By COLlive reporter
That’s the name of a pioneering new restaurant opening in Brooklyn’s Crown Heights neighborhood that is presented as the first ever authentic kosher Asian noodle house.
Slated to formally open mid-February on Troy Avenue, it promises to bring authentic, traditional Vietnamese and Japanese cuisine to the kosher world, without the sushi and egg rolls.
The name PHO-MEN is comprised of the names of two of the restaurant’s signature dishes: pho and ramen. The menu, previewed by COLlive.com, boasts a variety of authentic noodle-based dishes: Pho, Ramen, Udon, Soba, Nabe and Sukiyaki.
Albert Mayzels, owner of the restaurant together with Levi Jurkowicz, says in taking on this challenging food endeavor he drew heavily on the culinary experiences from his travels in Southeast Asia and the 3 years he spent training and eating his way through Japan.
A self-proclaimed “fanatic of everything Asian,” Mayzels, a seasoned food industry professional with 30 years of experience in the food manufacturing and hospitality industries, graduated from culinary school at 17 and apprenticed all over Europe. He ran a restaurant consulting and turnaround business and owned restaurants and manufacturing on the West Coast.
Mayzels enjoys taking on the challenge of bringing authentic inherently non-kosher flavors to “adventurous kosher consumers,” he says. His first kosher undertaking was the “Holy Cow! Kosher” company manufacturing Glatt Kosher charcuterie. His previously unheard of products that closely resembled their non-Kosher namesakes took the Glatt Kosher world by storm. With production on hiatus for the last year, while the company’s new from the ground up plant in New Jersey is under construction, Mayzels had the opportunity to take on a new challenge.
With this new restaurant, Mayzels is once again entering unexplored territory. Jews have been known to favor sweet Chinese dishes and sushi can be found at many simchas, but “American Asian” is nothing like authentic Asian, he says.
The restaurant will serve a variety of Japanese Ramen, a dish consisting of Chinese-style wheat noodles served in a meat or fish-based broth, Vietnamese pho soup consisting of broth, rice noodles, herbs, and meat, and many other Asian noodle-based dishes.
“In Japanese cuisine, everything is about the noodle, and whatever is served around it, is there to support the noodle,” he told COLlive.com. “With Pho, everything is about the broth, everything else is there to enhance the broth.”
Doing something that the Kosher world has never seen before is extremely difficult from an ingredient sourcing perspective, Mayzels says. “There’s nothing kosher to start with. Anything beyond the raw ingredient has to be made in-house.”
For example, the Vietnamese dish Pho is made of meat and fish sauce, a blend which isn’t allowed by kosher standards. They had to create a substitute “fish sauce” with other ingredients. “We are flying in herbs from Los Angeles and wasabi direct from Tokyo so it will be a different flavor, color and texture,” he said.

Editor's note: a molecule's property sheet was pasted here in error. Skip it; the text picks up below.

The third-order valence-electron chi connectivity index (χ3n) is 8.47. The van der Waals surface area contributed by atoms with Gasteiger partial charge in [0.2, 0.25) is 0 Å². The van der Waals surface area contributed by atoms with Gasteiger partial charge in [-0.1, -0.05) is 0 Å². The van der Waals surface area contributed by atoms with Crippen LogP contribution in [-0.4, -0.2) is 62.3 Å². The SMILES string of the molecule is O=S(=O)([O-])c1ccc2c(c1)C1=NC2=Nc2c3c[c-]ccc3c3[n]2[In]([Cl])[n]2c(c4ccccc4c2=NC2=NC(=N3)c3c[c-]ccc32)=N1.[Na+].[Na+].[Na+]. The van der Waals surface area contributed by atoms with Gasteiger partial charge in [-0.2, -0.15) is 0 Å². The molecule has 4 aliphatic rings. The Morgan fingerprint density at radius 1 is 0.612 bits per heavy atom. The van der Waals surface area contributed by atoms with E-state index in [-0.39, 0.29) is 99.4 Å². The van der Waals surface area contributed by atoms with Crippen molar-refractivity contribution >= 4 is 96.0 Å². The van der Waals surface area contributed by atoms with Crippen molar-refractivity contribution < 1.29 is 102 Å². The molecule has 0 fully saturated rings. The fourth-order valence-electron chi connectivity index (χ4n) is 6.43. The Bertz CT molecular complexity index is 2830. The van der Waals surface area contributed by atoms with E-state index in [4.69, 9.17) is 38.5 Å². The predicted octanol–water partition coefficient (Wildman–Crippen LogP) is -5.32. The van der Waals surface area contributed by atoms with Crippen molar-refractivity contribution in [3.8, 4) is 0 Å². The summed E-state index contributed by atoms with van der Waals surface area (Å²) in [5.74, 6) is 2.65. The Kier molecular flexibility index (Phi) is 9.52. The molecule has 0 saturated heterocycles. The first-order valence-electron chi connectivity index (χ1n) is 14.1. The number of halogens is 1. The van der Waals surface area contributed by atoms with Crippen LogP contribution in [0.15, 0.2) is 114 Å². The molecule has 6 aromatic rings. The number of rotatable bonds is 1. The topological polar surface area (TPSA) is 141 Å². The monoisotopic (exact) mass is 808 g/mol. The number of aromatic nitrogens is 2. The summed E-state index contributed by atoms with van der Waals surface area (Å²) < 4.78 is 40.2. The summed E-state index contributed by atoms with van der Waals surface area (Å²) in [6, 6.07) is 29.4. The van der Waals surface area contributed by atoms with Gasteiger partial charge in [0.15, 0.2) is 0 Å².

Mayzels said they will be crafting their own ramen, udon, and soba noodles in their own noodle factory to match the right size and texture to every dish they serve.
“The ramen will reflect common varieties from different regions in Japan,” he explains. “The noodle has to be able to grab onto the broth and deliver the entire flavor of the dish.”
The restaurant’s menu, under the supervision of Crown Heights Rabbi Yosef Braun, includes a selection of small bites, dinner salads, meat, fish, vegetarian and vegan dishes. Appetizers range from edamame and fresh summer rolls to more playful dishes such as Japanese sloppy joe slider and Peking duck or wagyu short rib steam buns.
Soba, another unique item, is served cold, with broth served on the side. “It will be a unique, formal experience, similar to English High Tea, including a cast iron tea pot to pour the broth,” he explains. They will also offer signature lemonades, Vietnamese iced coffee and complimentary “whole leaf” hot tea.
Jurkowicz agrees that perfecting the dishes is only one challenge.
“We will have to educate the customer on how to eat our food, and what to expect here,” he said. “The menu will be as descriptive as possible so that those unfamiliar with Asian cuisine will be able to order dishes to their liking.”
“We should have a sign that says ‘slurp please, it’s allowed here,'” quips Jurkowicz. “We expect everyone to really enjoy their meal here. It’s a unique type of experience, a new cultural experience.”
Pho-Men on Troy
411 Troy Avenue
Brooklyn, New York 11213
Under CHK – Rabbi Braun